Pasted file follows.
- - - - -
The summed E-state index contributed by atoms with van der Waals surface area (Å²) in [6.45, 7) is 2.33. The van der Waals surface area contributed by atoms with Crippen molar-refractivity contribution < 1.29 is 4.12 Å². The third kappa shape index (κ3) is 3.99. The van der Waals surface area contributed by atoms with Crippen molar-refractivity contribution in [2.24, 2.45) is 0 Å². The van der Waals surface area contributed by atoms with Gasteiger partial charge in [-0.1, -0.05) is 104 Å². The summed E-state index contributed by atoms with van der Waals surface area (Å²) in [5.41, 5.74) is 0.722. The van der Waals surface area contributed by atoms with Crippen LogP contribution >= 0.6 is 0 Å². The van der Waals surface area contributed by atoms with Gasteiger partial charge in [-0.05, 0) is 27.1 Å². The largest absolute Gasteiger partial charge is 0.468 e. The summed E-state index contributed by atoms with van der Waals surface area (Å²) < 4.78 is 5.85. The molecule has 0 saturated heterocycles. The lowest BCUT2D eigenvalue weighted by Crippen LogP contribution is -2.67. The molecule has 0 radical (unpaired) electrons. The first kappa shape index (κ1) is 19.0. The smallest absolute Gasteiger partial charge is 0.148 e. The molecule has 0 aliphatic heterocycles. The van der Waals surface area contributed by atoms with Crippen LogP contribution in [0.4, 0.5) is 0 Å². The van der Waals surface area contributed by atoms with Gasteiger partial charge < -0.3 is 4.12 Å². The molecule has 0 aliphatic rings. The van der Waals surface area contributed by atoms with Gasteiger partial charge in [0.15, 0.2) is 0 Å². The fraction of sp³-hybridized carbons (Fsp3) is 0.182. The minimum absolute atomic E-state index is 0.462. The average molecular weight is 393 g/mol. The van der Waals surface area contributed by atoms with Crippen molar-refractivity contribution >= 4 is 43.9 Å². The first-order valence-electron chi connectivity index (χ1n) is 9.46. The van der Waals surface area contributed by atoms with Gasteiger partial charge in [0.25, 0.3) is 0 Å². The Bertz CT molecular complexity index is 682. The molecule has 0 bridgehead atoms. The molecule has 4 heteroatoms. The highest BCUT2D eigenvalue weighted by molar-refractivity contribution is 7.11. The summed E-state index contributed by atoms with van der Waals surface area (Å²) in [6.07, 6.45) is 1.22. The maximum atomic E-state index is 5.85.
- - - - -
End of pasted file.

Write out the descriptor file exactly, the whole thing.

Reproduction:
The summed E-state index contributed by atoms with van der Waals surface area (Å²) in [6.45, 7) is 2.33. The van der Waals surface area contributed by atoms with Crippen molar-refractivity contribution < 1.29 is 4.12 Å². The third kappa shape index (κ3) is 3.99. The van der Waals surface area contributed by atoms with Crippen molar-refractivity contribution in [2.24, 2.45) is 0 Å². The van der Waals surface area contributed by atoms with Gasteiger partial charge in [-0.1, -0.05) is 104 Å². The summed E-state index contributed by atoms with van der Waals surface area (Å²) in [5.41, 5.74) is 0.722. The van der Waals surface area contributed by atoms with Crippen LogP contribution >= 0.6 is 0 Å². The van der Waals surface area contributed by atoms with Gasteiger partial charge in [-0.05, 0) is 27.1 Å². The largest absolute Gasteiger partial charge is 0.468 e. The summed E-state index contributed by atoms with van der Waals surface area (Å²) < 4.78 is 5.85. The molecule has 0 saturated heterocycles. The lowest BCUT2D eigenvalue weighted by Crippen LogP contribution is -2.67. The molecule has 0 radical (unpaired) electrons. The first kappa shape index (κ1) is 19.0. The smallest absolute Gasteiger partial charge is 0.148 e. The molecule has 0 aliphatic heterocycles. The van der Waals surface area contributed by atoms with Crippen LogP contribution in [0.4, 0.5) is 0 Å². The van der Waals surface area contributed by atoms with Gasteiger partial charge < -0.3 is 4.12 Å². The molecule has 0 aliphatic rings. The van der Waals surface area contributed by atoms with Gasteiger partial charge in [0.15, 0.2) is 0 Å². The fraction of sp³-hybridized carbons (Fsp3) is 0.182. The minimum absolute atomic E-state index is 0.462. The average molecular weight is 393 g/mol. The van der Waals surface area contributed by atoms with Crippen molar-refractivity contribution >= 4 is 43.9 Å². The first-order valence-electron chi connectivity index (χ1n) is 9.46. The van der Waals surface area contributed by atoms with Gasteiger partial charge in [0.25, 0.3) is 0 Å². The Bertz CT molecular complexity index is 682. The molecule has 0 bridgehead atoms. The molecule has 4 heteroatoms. The highest BCUT2D eigenvalue weighted by molar-refractivity contribution is 7.11. The summed E-state index contributed by atoms with van der Waals surface area (Å²) in [6.07, 6.45) is 1.22. The maximum atomic E-state index is 5.85.